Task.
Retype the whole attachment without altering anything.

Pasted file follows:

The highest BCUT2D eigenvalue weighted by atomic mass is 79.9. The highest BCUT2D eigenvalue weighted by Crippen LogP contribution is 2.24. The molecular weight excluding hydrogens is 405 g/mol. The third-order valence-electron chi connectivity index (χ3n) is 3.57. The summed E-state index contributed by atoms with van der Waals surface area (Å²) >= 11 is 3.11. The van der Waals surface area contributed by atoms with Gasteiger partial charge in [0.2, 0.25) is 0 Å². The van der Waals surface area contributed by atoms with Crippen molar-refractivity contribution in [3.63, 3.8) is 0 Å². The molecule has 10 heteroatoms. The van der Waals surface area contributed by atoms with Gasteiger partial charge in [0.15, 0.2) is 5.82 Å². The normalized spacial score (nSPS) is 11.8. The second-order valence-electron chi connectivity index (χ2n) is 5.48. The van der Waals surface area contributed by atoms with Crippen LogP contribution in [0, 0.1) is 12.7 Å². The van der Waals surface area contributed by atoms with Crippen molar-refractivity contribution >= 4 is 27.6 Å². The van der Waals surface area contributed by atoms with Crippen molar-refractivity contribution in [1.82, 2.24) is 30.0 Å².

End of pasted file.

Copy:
The highest BCUT2D eigenvalue weighted by atomic mass is 79.9. The highest BCUT2D eigenvalue weighted by Crippen LogP contribution is 2.24. The molecular weight excluding hydrogens is 405 g/mol. The third-order valence-electron chi connectivity index (χ3n) is 3.57. The summed E-state index contributed by atoms with van der Waals surface area (Å²) >= 11 is 3.11. The van der Waals surface area contributed by atoms with Gasteiger partial charge in [0.2, 0.25) is 0 Å². The van der Waals surface area contributed by atoms with Crippen molar-refractivity contribution in [3.63, 3.8) is 0 Å². The molecule has 10 heteroatoms. The van der Waals surface area contributed by atoms with Gasteiger partial charge in [0.15, 0.2) is 5.82 Å². The normalized spacial score (nSPS) is 11.8. The second-order valence-electron chi connectivity index (χ2n) is 5.48. The van der Waals surface area contributed by atoms with Crippen LogP contribution in [0, 0.1) is 12.7 Å². The van der Waals surface area contributed by atoms with Crippen molar-refractivity contribution >= 4 is 27.6 Å². The van der Waals surface area contributed by atoms with Crippen molar-refractivity contribution in [1.82, 2.24) is 30.0 Å².